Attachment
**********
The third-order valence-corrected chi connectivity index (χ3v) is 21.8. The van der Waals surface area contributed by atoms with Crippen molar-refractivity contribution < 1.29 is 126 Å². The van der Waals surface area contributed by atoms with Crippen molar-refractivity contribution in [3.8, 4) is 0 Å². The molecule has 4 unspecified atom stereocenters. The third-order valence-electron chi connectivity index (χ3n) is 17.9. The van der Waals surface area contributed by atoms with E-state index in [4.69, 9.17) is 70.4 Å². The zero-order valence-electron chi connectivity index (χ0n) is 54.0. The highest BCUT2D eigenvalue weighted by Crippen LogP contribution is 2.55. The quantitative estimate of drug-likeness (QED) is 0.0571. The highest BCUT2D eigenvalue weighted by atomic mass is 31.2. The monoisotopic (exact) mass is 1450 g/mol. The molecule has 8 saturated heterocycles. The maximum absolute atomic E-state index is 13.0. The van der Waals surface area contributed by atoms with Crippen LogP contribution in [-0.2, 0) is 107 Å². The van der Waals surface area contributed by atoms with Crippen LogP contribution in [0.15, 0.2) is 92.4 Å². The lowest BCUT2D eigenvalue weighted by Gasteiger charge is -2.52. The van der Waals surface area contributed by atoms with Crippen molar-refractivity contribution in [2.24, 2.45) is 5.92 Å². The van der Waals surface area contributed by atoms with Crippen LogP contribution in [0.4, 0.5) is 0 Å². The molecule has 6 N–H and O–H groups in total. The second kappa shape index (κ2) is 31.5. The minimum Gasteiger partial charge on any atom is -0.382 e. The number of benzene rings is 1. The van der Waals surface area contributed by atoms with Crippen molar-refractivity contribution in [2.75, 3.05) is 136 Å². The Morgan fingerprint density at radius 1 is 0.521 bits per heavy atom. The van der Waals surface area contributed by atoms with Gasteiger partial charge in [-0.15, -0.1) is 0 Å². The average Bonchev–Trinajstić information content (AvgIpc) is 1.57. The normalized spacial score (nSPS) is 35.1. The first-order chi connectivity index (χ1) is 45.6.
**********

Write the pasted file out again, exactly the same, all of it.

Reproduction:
The third-order valence-corrected chi connectivity index (χ3v) is 21.8. The van der Waals surface area contributed by atoms with Crippen molar-refractivity contribution < 1.29 is 126 Å². The van der Waals surface area contributed by atoms with Crippen molar-refractivity contribution in [3.8, 4) is 0 Å². The molecule has 4 unspecified atom stereocenters. The third-order valence-electron chi connectivity index (χ3n) is 17.9. The van der Waals surface area contributed by atoms with E-state index in [4.69, 9.17) is 70.4 Å². The zero-order valence-electron chi connectivity index (χ0n) is 54.0. The highest BCUT2D eigenvalue weighted by Crippen LogP contribution is 2.55. The quantitative estimate of drug-likeness (QED) is 0.0571. The highest BCUT2D eigenvalue weighted by atomic mass is 31.2. The monoisotopic (exact) mass is 1450 g/mol. The molecule has 8 saturated heterocycles. The maximum absolute atomic E-state index is 13.0. The van der Waals surface area contributed by atoms with Crippen LogP contribution in [-0.2, 0) is 107 Å². The van der Waals surface area contributed by atoms with Crippen LogP contribution in [0.15, 0.2) is 92.4 Å². The lowest BCUT2D eigenvalue weighted by Gasteiger charge is -2.52. The van der Waals surface area contributed by atoms with Crippen molar-refractivity contribution in [2.24, 2.45) is 5.92 Å². The van der Waals surface area contributed by atoms with Crippen LogP contribution in [0.4, 0.5) is 0 Å². The molecule has 6 N–H and O–H groups in total. The second kappa shape index (κ2) is 31.5. The minimum Gasteiger partial charge on any atom is -0.382 e. The number of benzene rings is 1. The van der Waals surface area contributed by atoms with Crippen molar-refractivity contribution in [2.75, 3.05) is 136 Å². The Morgan fingerprint density at radius 1 is 0.521 bits per heavy atom. The van der Waals surface area contributed by atoms with Gasteiger partial charge in [-0.15, -0.1) is 0 Å². The average Bonchev–Trinajstić information content (AvgIpc) is 1.57. The normalized spacial score (nSPS) is 35.1. The first-order chi connectivity index (χ1) is 45.6.